One of the things that Ivo said very early on, what was important to him was that we convey to the audience that the people in this play really believe in witches, and they really believe that young girls can fly; that you really can be possessed by the devil, or the devil’s agents. And so there are little kinds of glimpses of that. Because the play is exploring belief, I suppose, and what belief does to people who are living under a very strict, moral religious value system. So the effects are kind of a cheeky, provocative way of exploring that. There are little flashes into the way these people see the world.



Do you feel like you and the cast are politically engaged by the play?

Well, what I like about what Ivo’s done is that it’s not a production that’s bashing you over the head with a contemporary resonance. I think what he is doing is something more universal. This could be any community, anywhere. I suppose what Ivo is asking us to pay attention to, is that it always begins as something so small. It begins as a private matter between two or three people, and it explodes into something that is barbaric and evil. But the seeds are tiny. That feels relevant, and frightening; because it’s frightening how very complex problems evolve out of small matters, and sweep up the domestic and the private with them.



Arthur Miller wrote The Crucible in 1953, at the height of McCarthyism, when American citizens—including himself—were accused of being Communists and blacklisted. Is that period of history relevant to you, performing the play today?

I think the play speaks to other things that are happening in the world now, more than it does to the McCarthy era. That was so specific to his time. But because Miller’s such a brilliant writer, the play transcends the particular things he had in mind when he was writing it. Certainly, it doesn’t resonate with me, or I think to people in my generation. I didn’t go through that. It’s fascinating to read about the time Miller was living through and what he was suffering, but when I look at the play now, the McCarthy trials are not what I think about. And I’m sure that lots of people won’t be thinking about it. I think a great play will always speak to people, because it touches something deeper than what was happening when it was written. Miller was going underneath the surface, he was writing about something more universal.



Is it different for you, appearing on stage here in New York rather than in London.

It does somehow feel different. I don’t quite know why. I feel like a bit of an outsider. I think it’s because I don’t really know anyone here. Nobody comes backstage.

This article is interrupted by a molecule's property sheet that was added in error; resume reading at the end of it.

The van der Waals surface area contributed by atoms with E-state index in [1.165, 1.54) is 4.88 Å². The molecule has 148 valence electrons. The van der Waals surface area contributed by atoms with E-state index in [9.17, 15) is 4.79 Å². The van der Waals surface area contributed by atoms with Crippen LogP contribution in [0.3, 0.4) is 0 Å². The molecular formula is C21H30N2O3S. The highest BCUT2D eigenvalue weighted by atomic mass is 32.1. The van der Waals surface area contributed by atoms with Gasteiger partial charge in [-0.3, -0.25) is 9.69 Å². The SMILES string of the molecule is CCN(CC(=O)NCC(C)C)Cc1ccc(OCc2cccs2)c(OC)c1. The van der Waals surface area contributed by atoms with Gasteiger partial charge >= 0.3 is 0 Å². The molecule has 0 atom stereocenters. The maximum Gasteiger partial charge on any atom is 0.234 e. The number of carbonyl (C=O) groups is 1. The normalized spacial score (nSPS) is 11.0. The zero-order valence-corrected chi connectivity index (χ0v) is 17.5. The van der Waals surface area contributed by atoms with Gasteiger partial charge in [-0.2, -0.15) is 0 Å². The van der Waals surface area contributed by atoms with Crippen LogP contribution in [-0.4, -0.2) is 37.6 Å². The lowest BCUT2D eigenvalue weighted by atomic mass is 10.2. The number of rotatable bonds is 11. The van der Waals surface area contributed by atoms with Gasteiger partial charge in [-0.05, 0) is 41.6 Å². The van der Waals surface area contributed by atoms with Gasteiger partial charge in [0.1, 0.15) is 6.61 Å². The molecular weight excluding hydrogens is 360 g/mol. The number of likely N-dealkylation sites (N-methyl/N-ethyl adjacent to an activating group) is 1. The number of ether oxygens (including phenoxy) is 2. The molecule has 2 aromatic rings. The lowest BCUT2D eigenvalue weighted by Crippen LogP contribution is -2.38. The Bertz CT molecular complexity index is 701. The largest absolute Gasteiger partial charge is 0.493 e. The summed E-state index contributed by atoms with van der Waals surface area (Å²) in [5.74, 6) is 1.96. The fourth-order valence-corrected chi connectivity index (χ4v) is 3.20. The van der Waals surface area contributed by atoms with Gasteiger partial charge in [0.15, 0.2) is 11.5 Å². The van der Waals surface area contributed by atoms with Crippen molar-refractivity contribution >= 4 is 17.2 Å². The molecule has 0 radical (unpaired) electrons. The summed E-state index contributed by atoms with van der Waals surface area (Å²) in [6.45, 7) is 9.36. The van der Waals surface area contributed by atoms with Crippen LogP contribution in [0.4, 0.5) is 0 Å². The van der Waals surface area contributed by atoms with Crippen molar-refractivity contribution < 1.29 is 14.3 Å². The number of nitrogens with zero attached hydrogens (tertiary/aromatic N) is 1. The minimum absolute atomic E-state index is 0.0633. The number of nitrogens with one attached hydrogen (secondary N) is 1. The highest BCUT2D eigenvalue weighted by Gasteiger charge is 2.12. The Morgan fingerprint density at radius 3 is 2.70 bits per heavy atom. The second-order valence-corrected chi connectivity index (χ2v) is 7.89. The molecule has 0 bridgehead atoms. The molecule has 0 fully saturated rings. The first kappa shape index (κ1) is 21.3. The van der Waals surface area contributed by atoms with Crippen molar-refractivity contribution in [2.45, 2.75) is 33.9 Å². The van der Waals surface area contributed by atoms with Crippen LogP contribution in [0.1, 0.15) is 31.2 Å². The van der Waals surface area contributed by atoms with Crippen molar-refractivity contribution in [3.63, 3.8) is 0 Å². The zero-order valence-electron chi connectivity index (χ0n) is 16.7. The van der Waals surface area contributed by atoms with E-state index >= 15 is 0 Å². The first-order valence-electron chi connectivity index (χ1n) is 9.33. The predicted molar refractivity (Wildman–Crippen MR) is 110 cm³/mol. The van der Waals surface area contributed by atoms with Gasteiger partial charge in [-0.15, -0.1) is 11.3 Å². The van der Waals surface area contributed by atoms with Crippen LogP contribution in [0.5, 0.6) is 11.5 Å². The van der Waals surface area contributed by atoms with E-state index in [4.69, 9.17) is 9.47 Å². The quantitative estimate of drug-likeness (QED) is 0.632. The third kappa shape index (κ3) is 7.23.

Ben Whishaw, now appearing in Arthur Miller’s The Crucible

« Last Edit: March 28, 2016, 07:44:05 pm by Aloysius J. Gleek »
"Tu doives entendre je t'aime."
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Cowboy Curtis (Laurence Fishburne)
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Online southendmd

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"I feel like a bit of an outsider. I think it’s because I don’t really know anyone here. Nobody comes backstage."

How sad.  John, go visit him!
photobucket sucks

Offline Jeff Wrangler

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Ben Whishaw, now appearing in Arthur Miller’s The Crucible

I like this picture of him.  :)
"It is required of every man that the spirit within him should walk abroad among his fellow-men, and travel far and wide."--Charles Dickens.

Offline Jeff Wrangler

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  • "He somebody you cowboy'd with?"
"I feel like a bit of an outsider. I think it’s because I don’t really know anyone here. Nobody comes backstage."

How sad.  John, go visit him!

Seriously, in this day and age, do they even let people go backstage?  ???
"It is required of every man that the spirit within him should walk abroad among his fellow-men, and travel far and wide."--Charles Dickens.

Offline Aloysius J. Gleek

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Ben Whishaw, now appearing in Arthur Miller’s The Crucible
I like this picture of him.  :)


Me too!   :)

"Tu doives entendre je t'aime."
(and you know who I am...)


Cowboy Curtis (Laurence Fishburne)
and Pee-wee in the 1990 episode
"Camping Out"

Offline Aloysius J. Gleek

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"I feel like a bit of an outsider. I think it’s because I don’t really know anyone here. Nobody comes backstage."

How sad.  John, go visit him!




Believe it or not, for a moment I had the exact same thought! Unfortunately, I CAN SOMETIMES (not always) be more bashful than Mr Whishaw is reportedly to be. However, if only I had seen him walking purposely Eastward on Houston (or maybe on Bleecker?), on his way to his East Fourth Street/La MaMa rehearsal space--I would DEFINITELY have rushed him, like Danny rushed Alex on Lambeth Bridge (Albert Embankment)!

 :laugh: :laugh: :laugh:



Tempermental: 35% Temper, 65% Mental



Seriously, in this day and age, do they even let people go backstage?  ???
 




Well, 'Lovies' do (Lovies being London parlance for famous people--of a certain ilk) but I'm definitely not a Lovie!


 ::) :laugh:
« Last Edit: March 29, 2016, 10:02:22 pm by Aloysius J. Gleek »
"Tu doives entendre je t'aime."
(and you know who I am...)


Cowboy Curtis (Laurence Fishburne)
and Pee-wee in the 1990 episode
"Camping Out"

Offline Aloysius J. Gleek